Jerry Garcia Life Lesson #2

by | Aug 2, 2013

To make or provide from available materials.

Jerry Garcia Life Lesson #2: Improvise

Jerry’s brother, Tiff, accidentally removed his little brother’s middle finger with an axe when Jerry was young. Thus, Jerry literally did not have the finger-picking ability of other able-handed guitarists. So, he made do with what he had to work with. He improvised.

In Jerry’s Palo Alto days he lived in his car for awhile, and later in a shed behind a big communal party house. Jerry was a dedicated musician and he put everything he had into being a musician. He sacrificed and “made do” for the music. He improvised.

Of course, improvisation also has another meaning. To invent, compose, or perform in the moment. In other words, to play like you’re in a jazz band. It’s well known that Grateful Dead modeled their approach to music on jazz and classical, and that they loved Miles Davis, John Coltrane and the rest. In fact, Miles opened for The Dead at Fillmore West and Phil Lesh, for one, was horrified to have to follow Miles’ performance, such was the band’s respect for Miles’ heaviness.

I am one fortunate freaker son, in that I was there to see Branford Marsalis join Grateful Dead on stage on Dec. 31, 1990. I was in a great position in the Duck Pond (the floor of Oakland Coliseum) and I could see the interplay between Jerry and Branford pretty well. It’s not something I’m likely to forget. Here, get some of this musical magic in your ears.

Jazz legend David Murray also liked to jam with Jerry. So did Carlos Santana, David Hidalgo and César Rosas, David Grisman and Tony Rice, John Kahn and Merl Saunders, David Nelson, David Crosby, John Cippolina, and so on. He was a beloved guy, eager collaborator and gifted musician able to hold deep conversations with everyone in the room thanks to his uncanny ability on guitar.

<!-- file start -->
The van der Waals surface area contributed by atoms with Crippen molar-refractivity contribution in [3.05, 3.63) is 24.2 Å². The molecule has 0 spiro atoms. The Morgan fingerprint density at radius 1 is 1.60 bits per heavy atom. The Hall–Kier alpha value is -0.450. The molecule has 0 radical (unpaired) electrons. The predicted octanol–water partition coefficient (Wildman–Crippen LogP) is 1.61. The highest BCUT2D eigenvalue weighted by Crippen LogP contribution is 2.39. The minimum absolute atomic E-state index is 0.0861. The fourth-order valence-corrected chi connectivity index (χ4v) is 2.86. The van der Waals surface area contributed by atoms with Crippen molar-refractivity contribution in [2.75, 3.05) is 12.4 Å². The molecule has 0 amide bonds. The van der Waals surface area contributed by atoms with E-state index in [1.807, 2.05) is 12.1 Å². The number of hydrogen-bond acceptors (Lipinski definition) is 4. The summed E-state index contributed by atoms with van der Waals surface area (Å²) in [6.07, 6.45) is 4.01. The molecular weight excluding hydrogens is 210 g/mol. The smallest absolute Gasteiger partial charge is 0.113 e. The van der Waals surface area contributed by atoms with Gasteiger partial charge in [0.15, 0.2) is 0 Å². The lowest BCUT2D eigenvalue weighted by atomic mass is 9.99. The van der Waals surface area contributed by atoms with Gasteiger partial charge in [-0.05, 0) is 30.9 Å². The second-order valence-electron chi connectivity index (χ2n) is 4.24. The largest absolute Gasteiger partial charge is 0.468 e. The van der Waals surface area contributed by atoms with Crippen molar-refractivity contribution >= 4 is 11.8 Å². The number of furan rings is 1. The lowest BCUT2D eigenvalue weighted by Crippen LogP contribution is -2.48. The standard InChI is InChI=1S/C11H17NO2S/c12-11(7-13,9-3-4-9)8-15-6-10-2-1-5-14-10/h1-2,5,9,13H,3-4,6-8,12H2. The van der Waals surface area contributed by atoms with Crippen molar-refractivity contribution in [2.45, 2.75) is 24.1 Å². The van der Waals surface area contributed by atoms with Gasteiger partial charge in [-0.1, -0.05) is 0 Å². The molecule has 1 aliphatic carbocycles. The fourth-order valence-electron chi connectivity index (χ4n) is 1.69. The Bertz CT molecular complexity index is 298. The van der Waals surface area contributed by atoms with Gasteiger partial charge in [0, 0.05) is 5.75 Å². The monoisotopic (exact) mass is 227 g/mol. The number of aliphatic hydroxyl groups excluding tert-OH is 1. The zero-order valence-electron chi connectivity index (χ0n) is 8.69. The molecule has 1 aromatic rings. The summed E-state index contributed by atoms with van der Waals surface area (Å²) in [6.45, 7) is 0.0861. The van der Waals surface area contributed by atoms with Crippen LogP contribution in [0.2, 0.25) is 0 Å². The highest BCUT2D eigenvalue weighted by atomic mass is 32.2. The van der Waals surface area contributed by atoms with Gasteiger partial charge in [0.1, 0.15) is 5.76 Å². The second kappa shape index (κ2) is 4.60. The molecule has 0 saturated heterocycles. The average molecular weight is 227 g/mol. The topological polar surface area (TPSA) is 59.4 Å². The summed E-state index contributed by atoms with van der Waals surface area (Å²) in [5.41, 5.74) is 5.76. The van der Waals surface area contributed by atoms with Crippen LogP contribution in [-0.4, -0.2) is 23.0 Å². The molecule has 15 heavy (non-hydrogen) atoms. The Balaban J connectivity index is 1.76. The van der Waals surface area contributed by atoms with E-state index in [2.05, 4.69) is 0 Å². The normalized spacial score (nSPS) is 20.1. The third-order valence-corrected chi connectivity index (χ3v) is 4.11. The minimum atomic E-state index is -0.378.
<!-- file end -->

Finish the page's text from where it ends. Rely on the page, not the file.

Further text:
To improvise is to create and Jerry was always making things and making things happen. I think the practical hard-working side of Jerry’s personality gets lost in all the adulation and fandom. The man was a grunt! He practiced for hours every day and explored every new direction in music he could find by being a great listener (with open ears to go with his open heart and mind).

You improvise by cobbling disparate parts into a cohesive whole. To do it well you must have an environment of trust. You have to put yourself out there in a vulnerable position, not knowing what’s next only that you are capable and will hopefully be able to roll with the changes. Improv is scary. It’s risky and the chance of failure is high. But when you fail to fail, the rewards are so great that it makes facing the fear of the unknown worthwhile.

Grateful Dead’s live album from 1990 is titled Without A Net, and those three words capture the essence of the band’s approach to being a band. They took the stage without a net from the very beginning when they were Ken Kesey’s house band at the Acid Trips, all the way to 1995 and the dark chaos of the band’s last tour that summer. They went out there night after night ostensibly to see what would happen, and with the informed faith that they could coax something great from themselves and the music floating there in the air.

Previously: Jerry Garcia Life Lesson #1: Stretch